The reward was happily living a life that had previously been cut off.

I found myself graduating college with a degree in convergence magazine writing that would eventually take me to Vanity Fair, the Atlantic, and even the New Yorker, all locations where I worked for a number of years.

I traveled the world, spending vacations in London, Paris, Tokyo, Barcelona, Sydney and Beijing.

I dated around until I found the perfect man. At the time, he was so perfect that I didn’t believe it, but eventually, after a romantic proposal that went viral, I married him. We started a family together with three perfect children, one boy and two younger sisters, just like I’d always wanted.

I went to my sister’s wedding and watched her smile at a guy we’d spent hours analyzing over ice cream and laughter in my permanent Chicago home.

I mentored young journalists as a professor after getting a Master’s from Columbia and a Ph.D from Harvard.

I tested and reported on technological developments that would eventually extend my life by 5 years. By the time my sister was older, apparently it would be able to extend life by 30.

I died an old lady, warm and happy in my bed, with cats and family all around me.

Everything in my life was glorious.

“…Crystal…” An unwelcome voice sang.

I blinked.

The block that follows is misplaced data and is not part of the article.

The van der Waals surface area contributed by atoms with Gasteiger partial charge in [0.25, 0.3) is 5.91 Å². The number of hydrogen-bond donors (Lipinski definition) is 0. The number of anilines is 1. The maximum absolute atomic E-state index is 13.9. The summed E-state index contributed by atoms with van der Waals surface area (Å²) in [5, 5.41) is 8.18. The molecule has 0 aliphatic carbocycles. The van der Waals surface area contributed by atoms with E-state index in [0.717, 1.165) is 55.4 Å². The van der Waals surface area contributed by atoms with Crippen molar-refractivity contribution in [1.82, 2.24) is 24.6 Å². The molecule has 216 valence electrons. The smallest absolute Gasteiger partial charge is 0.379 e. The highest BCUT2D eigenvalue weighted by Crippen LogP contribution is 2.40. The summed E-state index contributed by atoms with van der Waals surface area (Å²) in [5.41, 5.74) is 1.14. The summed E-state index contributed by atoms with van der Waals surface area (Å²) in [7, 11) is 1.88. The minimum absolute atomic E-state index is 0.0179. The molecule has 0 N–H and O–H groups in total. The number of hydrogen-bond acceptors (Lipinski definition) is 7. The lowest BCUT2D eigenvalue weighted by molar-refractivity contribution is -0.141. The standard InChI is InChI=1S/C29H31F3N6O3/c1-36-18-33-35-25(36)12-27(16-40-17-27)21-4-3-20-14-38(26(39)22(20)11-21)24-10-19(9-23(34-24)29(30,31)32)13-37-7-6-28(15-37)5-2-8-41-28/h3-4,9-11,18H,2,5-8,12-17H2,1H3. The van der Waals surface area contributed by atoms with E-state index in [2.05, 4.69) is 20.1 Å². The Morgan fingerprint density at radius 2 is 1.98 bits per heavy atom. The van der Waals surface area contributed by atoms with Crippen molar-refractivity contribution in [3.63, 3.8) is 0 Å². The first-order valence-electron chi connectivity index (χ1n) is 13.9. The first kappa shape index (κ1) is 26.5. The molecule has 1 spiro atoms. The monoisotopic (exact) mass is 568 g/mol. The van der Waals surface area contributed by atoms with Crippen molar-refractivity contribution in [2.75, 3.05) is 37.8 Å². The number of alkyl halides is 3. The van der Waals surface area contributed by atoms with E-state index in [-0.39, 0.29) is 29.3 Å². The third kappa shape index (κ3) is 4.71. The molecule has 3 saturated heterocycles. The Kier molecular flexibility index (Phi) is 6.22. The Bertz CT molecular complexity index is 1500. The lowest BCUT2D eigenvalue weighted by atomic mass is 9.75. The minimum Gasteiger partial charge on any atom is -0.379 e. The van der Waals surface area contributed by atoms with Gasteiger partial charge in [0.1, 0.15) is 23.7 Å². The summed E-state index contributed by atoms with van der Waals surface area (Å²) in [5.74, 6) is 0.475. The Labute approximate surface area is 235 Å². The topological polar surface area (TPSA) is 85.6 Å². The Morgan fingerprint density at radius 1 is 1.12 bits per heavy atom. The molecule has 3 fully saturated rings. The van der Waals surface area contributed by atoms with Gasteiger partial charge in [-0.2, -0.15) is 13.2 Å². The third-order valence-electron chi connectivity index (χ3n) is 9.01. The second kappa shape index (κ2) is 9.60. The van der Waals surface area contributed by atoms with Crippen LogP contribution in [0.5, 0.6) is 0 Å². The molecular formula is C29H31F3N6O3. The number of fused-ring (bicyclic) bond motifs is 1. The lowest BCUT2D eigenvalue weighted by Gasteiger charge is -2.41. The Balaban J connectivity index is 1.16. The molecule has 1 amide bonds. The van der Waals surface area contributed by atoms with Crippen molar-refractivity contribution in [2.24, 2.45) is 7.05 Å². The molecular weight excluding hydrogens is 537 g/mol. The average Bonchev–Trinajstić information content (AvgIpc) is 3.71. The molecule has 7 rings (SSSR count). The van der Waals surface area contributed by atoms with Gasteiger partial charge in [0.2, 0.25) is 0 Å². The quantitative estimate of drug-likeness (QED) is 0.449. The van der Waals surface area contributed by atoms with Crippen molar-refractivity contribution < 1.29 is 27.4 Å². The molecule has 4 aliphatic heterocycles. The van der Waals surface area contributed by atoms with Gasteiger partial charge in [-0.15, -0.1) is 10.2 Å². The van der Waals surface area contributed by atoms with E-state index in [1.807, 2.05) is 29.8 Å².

“Well, what’d you think?” Satan said cheerfully.

Although it was technically impossible to do twice, I wanted to die.

Tears streamed down my face, proving either that souls could cry after all-or that my emotions were strong enough to be the exception to that inhibiting rule.

I had asked for this.

I stood up, latching on to the only offense I could try to launch at the devil. “Didn’t you say I’d only stay in hell for seven minutes?” I screamed.

Satan calmly looked at me. “It has been seven minutes, Crystal Duan.”

I stared at him. “I swear to God I lived all of that.” I whispered. “I swear. I swear that was seven lifetimes.”

Satan walked over to me and put a hand over my eyes as I continued sobbing.

When he took them off, I was back at the foot of the heavenly staircase.

Jesus was sitting there. Everyone else was gone.

“You humans have the term, seven minutes in heaven,” Satan said as Jesus walked over. “I thought I’d modify hell to fit that. To see everything you could have had, but didn’t have a chance to achieve. For the rest of eternity.”

I rocked back and forth, crying and crying. “I wanted all that for my life,” I sobbed. “I died so young! I could have had all that.”

Jesus smiled sympathetically.

“It was your time, child. There are better things,” he said, extending a hand to me. “Want to see what heaven’s like?”

I looked up at him, offering to take me away from the unfulfilled, empty illusions hell had provided me with.

That opportunity for such a beautiful life was gone now. I could only move forward now. Maybe to better things.